I’ve talked a lot about saying no. Today I’m going to talk about something I said yes to. Something horribly hard.
Growing up, I was surrounded by family and friends. We often had people over for meals, or went to visit others. We always lived in a faith community – after a short period in a normal house on a normal street, my second home was a farm where drug addicts could come for rehabilitation, my next was a foster home for children, my next a missions community. Us kids were taught, by the example of our parents, that relationships with other people were the most important thing in life.
There was one person that I always hated to visit.
Aunty Jill was not a relative, she was my mother’s school friend. In those days we called all the adults Aunty and Uncle, regardless of whether they were related or not. There are some friends I still have now who have asked me could I please drop the honorific – it makes them feel old!
Jill is not one of those. She loved the title Aunty. She needed it.
Aunty Jill had a very hard upbringing. Her father was not around, and her mother was very ill for most of her childhood. Jill responded to this stress by becoming ill herself. I never remember her not being ill. Or needy. Or lonely.
When we would go to visit Jill would be lying in bed in her tiny unit. She would pull me close to her scratchy chin and ample bosom and hug me for what seemed like forever. She would ask me questions about how I was, and whether I was happy, and she would make sure I gave the correct answer. She would give gifts – not gifts that suited us as such, but gifts she wanted to give. And then she would make sure we were properly grateful, that we said thank you, that we gave her a kiss and another interminably long hug.
She would take on the discipline of us children, making sure we behaved properly. If you said something she didn’t agree with, she would try to make you back down and if you didn’t, she would say, “Fair enough.” A phrase I still rile at today.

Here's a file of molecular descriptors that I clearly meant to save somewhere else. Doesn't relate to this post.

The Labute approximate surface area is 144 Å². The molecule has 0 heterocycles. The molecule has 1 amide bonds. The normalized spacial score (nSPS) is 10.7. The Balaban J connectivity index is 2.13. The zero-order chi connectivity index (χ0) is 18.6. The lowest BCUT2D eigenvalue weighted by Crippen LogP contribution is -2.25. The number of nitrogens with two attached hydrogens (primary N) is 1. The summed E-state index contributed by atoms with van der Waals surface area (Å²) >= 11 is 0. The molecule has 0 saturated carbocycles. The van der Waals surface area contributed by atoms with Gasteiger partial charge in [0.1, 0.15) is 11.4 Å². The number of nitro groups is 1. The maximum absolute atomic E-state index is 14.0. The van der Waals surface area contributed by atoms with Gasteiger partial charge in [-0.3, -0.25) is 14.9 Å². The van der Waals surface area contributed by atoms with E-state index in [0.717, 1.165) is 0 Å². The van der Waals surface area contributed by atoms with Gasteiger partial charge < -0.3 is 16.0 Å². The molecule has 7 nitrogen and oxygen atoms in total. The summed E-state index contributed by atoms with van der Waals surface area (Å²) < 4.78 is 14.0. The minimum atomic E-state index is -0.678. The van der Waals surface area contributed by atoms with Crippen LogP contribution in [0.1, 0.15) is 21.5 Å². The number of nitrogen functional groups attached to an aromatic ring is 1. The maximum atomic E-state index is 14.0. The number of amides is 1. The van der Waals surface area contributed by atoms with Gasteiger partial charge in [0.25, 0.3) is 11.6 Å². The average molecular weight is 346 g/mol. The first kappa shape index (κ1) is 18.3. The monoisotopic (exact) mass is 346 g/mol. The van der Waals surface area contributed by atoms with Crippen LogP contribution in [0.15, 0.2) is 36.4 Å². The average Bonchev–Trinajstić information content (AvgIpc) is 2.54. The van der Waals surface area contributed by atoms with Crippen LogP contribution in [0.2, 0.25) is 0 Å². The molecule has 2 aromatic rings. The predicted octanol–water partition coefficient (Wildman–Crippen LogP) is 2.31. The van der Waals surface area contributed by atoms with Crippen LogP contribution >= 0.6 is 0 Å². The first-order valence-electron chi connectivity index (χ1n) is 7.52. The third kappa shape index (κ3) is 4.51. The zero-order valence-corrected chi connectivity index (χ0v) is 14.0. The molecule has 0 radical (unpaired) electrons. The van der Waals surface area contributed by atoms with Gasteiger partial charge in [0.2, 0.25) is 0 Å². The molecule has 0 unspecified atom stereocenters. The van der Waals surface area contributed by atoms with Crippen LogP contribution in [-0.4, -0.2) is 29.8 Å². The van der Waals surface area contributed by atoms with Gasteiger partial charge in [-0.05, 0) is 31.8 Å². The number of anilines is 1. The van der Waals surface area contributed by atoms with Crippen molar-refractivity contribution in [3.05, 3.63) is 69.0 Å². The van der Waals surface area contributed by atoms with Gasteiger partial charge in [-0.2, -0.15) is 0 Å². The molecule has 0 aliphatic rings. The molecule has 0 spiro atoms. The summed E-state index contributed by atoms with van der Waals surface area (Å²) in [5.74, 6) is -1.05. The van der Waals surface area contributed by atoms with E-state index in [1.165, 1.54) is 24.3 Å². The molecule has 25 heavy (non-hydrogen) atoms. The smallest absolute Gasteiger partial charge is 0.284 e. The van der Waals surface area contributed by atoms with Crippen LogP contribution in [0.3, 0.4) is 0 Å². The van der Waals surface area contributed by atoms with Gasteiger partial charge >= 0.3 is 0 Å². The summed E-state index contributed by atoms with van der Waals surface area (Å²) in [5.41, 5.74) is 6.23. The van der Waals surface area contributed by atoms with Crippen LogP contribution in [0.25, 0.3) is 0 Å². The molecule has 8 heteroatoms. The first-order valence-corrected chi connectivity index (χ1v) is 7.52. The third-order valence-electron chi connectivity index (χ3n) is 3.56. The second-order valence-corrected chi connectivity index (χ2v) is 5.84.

But my mother was faithful in visiting her old friend, so we, as kids, were faithful too.
We moved away from Tasmania for a while, and with that, and the move back, and getting married and having children myself, I lost touch with Jill. I can’t say I minded. I didn’t even think about her.
Then one day, when I was taking my young son to the doctors, there was Jill in the waiting room. She was thrilled to see me. Thrilled to meet my kids. Gave us all long, scratchy hugs. Made sure that we would look her up – she had moved to a nursing home by this stage. Asked if I could help her with something.
I’m a sucker for being asked for help so I said yes and we reconnected.
Now I had to go and visit Jill myself, and she was thrilled that I did. Absolutely thrilled that I brought the kids with me. She would give us gifts again, hug us all again, manipulate us into staying longer than we ever planned to stay.
She would try to discipline my kids, to make them say what they didn’t want to say, and that would make me angry. I was super angry that she was doing to my kids what she had done to me as a kid. I was super angry that I had to go and visit and that she wouldn’t let me leave. I didn’t want to be called her adopted niece or have the kids called her adopted great-niece and great-nephew.
But I would still go and visit.
Why? Because I believe that all human beings are valuable – not just the ones that are easy to love. I believe that God calls us to look after those that are in nursing homes, in prisons, in hospitals. Visiting Jill was horribly hard, but it fit into my values, and I learned a lot from visiting her.
I learned about setting boundaries. I didn’t force my kids to come with me and I would reward them after the visit if they did come. I let them see how angry I was and let them make their own decisions about what behaviour was appropriate and I think that helped them make their own decisions in similar situations.